Pietro Romano, or “Pedro the Roman” as his English banking chums teasingly called him, was temporarily based in London in charge of the European loans and leveraged finance department for the Banca di Credito Sardo. It was a great job – £250,000 a year plus bonuses – made all the more attractive because Pedro paid, or rather didn’t pay, Italian tax.
In truth, he wasn’t alone. The taxpaying habits of Italians had been much in the news of late, as prime minister Mario Monti’s government attempted to recover some of the country’s lost tax billions to bring down its €1.9 trillion debt. One news outlet reported that only 72,000 Italians – less than 2 per cent of all taxpayers – declared a gross annual income of more than €200,000.
Pietro “Pedro” Romano was not among these. The Italian taxman was led to believe, on the basis of Pedro’s skilfully written returns, that the banker was scraping by in Britain with little more to his name than a few tins of spag bol. The authorities knew nothing of his four-bedroom flat in Notting Hill Gate, the English private-school education for his children, his vintage Alfa Romeo Spider or even of his powerboat berthed in La Spezia harbour on the Ligurian coast.
Pedro’s 1989 Riva Aquarama Special was his great love. The 32ft varnished mahogany yacht with its chrome trim and twin V-8 Riva engines had cost him close to €400,000 seven years previously. In those days, before Lehman Brothers, before the recession and in particular before the eurozone crisis, it had seemed a great investment. It was a classic boat – the Ferrari of the seas – and when he came to sell it he knew that, unlike most second-hand boats, it would turn a profit.
However, Pedro had no intention of ever getting rid of his glorious launch. Every summer he would rent a house on the northern Italian coast where he spent his days pottering in the Riva with his friend Antonio Bianchi, who owned a similar sort of boat, and members of his extended family from Turin. The highlight of this annual holiday was to cruise into Portofino for an alfresco harbour-side lunch where he and Antonio would watch the tourists gawp admiringly at their elegant yachts.
Back in Britain, however, things were less sunny. The economic downturn had not been good for Pedro. His bonuses were not what they had been and his spending, which had once matched his earnings, now outstripped his income. Finding the wherewithal to keep his well-heeled world turning was getting harder and harder, and the Riva, he knew, was now a luxury that he could ill afford, especially as in December the newly appointed Italian government had introduced new tax revenues on luxury assets, in particular powerboats and yachts. The tax, calculated on a daily basis, would cost Pedro thousands of euros, and if he didn’t pay up there were penalties of up to 300 per cent.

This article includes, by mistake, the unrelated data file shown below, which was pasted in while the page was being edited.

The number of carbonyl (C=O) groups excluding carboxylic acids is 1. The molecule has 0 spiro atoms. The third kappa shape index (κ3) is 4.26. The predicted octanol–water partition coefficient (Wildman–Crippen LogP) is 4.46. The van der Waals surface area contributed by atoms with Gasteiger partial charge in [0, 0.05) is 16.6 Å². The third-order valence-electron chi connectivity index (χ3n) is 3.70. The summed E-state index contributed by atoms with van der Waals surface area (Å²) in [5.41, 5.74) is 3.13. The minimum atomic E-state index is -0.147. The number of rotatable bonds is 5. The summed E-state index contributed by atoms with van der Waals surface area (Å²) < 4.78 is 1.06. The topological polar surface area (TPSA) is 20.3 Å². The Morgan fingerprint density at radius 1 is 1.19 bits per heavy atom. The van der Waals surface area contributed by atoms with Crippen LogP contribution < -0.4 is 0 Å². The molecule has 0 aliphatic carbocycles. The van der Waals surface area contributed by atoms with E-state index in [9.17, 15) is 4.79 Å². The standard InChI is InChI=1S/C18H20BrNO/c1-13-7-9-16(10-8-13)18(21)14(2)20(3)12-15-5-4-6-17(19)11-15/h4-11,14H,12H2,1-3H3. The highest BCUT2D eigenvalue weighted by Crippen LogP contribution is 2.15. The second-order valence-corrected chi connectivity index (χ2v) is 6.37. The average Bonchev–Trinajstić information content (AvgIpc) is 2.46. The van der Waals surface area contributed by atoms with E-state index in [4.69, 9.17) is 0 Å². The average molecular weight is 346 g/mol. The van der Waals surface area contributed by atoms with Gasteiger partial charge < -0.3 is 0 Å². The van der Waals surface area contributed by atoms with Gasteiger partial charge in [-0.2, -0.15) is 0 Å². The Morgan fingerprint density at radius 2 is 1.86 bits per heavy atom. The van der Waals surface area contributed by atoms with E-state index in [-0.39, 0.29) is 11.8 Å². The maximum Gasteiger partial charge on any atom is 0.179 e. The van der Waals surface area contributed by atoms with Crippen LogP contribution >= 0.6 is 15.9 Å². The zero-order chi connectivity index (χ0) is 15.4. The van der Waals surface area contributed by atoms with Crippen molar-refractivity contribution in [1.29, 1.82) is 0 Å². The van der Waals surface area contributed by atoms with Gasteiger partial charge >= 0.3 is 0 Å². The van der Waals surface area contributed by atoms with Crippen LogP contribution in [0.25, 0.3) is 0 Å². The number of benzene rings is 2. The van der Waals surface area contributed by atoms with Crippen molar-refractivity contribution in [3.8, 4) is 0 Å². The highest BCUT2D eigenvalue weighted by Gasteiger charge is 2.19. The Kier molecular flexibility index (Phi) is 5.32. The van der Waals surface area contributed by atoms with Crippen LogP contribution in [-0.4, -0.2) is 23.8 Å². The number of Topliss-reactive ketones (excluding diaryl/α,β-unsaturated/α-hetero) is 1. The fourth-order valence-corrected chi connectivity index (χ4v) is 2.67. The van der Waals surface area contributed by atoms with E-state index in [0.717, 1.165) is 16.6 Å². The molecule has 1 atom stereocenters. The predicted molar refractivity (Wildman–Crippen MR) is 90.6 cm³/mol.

But getting rid of the Riva was not an option. Pedro was as emotionally attached to it as he was to his mother’s tomato sauce and his beloved Juventus football team. And so he hung onto it.
In May, the Italian authorities took another draconian step to claw back tax by raiding the marina at La Spezia and making checks on the ownership of all the yachts moored there. They found a €1.5m yacht owned by a businessman who had never filed a tax return, and scores of others whose owners claimed to earn less than their crew. When they came to Pedro’s Riva they discovered that it was owned by a phantom company which had been created by the banker, and that had never declared an annual revenue of more than €1,296.
In desperation Pedro flew to La Spezia to see if he could prevent the impounding of his boat. As he strode along the deserted pontoon to where the floating love of his life was berthed, he saw his friend Antonio crying.
“What’s the matter?” said Pedro. Antonio pointed, between sobs, to his own yacht, which Pedro now saw had flames bursting from the cabin.
“It was the only thing I could do,” blurted Antonio. “Better to get the insurance money than to let the stinking taxman have it.”